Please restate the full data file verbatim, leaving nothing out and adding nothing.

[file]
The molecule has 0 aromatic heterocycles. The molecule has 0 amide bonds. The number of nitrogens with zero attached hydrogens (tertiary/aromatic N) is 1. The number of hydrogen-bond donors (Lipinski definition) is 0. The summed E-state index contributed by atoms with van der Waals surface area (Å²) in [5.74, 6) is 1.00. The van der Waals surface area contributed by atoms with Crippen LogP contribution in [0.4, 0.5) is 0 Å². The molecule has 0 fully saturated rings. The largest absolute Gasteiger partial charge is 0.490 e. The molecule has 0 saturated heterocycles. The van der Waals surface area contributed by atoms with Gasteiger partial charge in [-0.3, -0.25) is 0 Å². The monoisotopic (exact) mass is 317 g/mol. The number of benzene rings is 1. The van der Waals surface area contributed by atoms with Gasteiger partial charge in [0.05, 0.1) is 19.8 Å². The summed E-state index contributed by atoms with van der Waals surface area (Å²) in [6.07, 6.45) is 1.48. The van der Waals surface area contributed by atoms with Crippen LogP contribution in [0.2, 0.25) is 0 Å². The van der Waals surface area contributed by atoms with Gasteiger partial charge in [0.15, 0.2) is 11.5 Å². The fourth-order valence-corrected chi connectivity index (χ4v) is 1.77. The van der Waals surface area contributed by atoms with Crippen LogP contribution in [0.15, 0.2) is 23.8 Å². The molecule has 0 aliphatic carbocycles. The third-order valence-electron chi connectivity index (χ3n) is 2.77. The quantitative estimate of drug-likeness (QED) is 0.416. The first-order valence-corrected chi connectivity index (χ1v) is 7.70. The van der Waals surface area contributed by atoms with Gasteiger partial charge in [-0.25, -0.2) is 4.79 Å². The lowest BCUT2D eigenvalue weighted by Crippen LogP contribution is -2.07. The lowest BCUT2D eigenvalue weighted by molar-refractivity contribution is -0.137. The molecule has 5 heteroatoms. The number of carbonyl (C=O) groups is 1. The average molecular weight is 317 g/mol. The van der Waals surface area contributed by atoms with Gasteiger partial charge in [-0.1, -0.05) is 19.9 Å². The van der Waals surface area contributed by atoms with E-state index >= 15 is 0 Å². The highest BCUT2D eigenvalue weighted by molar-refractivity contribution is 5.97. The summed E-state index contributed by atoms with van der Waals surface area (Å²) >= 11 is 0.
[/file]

The molecule has 0 aromatic heterocycles. The molecule has 0 amide bonds. The number of nitrogens with zero attached hydrogens (tertiary/aromatic N) is 1. The number of hydrogen-bond donors (Lipinski definition) is 0. The summed E-state index contributed by atoms with van der Waals surface area (Å²) in [5.74, 6) is 1.00. The van der Waals surface area contributed by atoms with Crippen LogP contribution in [0.4, 0.5) is 0 Å². The molecule has 0 fully saturated rings. The largest absolute Gasteiger partial charge is 0.490 e. The molecule has 0 saturated heterocycles. The van der Waals surface area contributed by atoms with Gasteiger partial charge in [-0.3, -0.25) is 0 Å². The monoisotopic (exact) mass is 317 g/mol. The number of benzene rings is 1. The van der Waals surface area contributed by atoms with Gasteiger partial charge in [0.05, 0.1) is 19.8 Å². The summed E-state index contributed by atoms with van der Waals surface area (Å²) in [6.07, 6.45) is 1.48. The van der Waals surface area contributed by atoms with Crippen LogP contribution in [0.2, 0.25) is 0 Å². The van der Waals surface area contributed by atoms with Gasteiger partial charge in [0.15, 0.2) is 11.5 Å². The fourth-order valence-corrected chi connectivity index (χ4v) is 1.77. The van der Waals surface area contributed by atoms with Crippen LogP contribution in [0.15, 0.2) is 23.8 Å². The molecule has 0 aliphatic carbocycles. The third-order valence-electron chi connectivity index (χ3n) is 2.77. The quantitative estimate of drug-likeness (QED) is 0.416. The first-order valence-corrected chi connectivity index (χ1v) is 7.70. The van der Waals surface area contributed by atoms with Gasteiger partial charge in [-0.25, -0.2) is 4.79 Å². The lowest BCUT2D eigenvalue weighted by Crippen LogP contribution is -2.07. The lowest BCUT2D eigenvalue weighted by molar-refractivity contribution is -0.137. The molecule has 5 heteroatoms. The number of carbonyl (C=O) groups is 1. The average molecular weight is 317 g/mol. The van der Waals surface area contributed by atoms with Gasteiger partial charge in [-0.1, -0.05) is 19.9 Å². The van der Waals surface area contributed by atoms with E-state index >= 15 is 0 Å². The highest BCUT2D eigenvalue weighted by molar-refractivity contribution is 5.97. The summed E-state index contributed by atoms with van der Waals surface area (Å²) >= 11 is 0.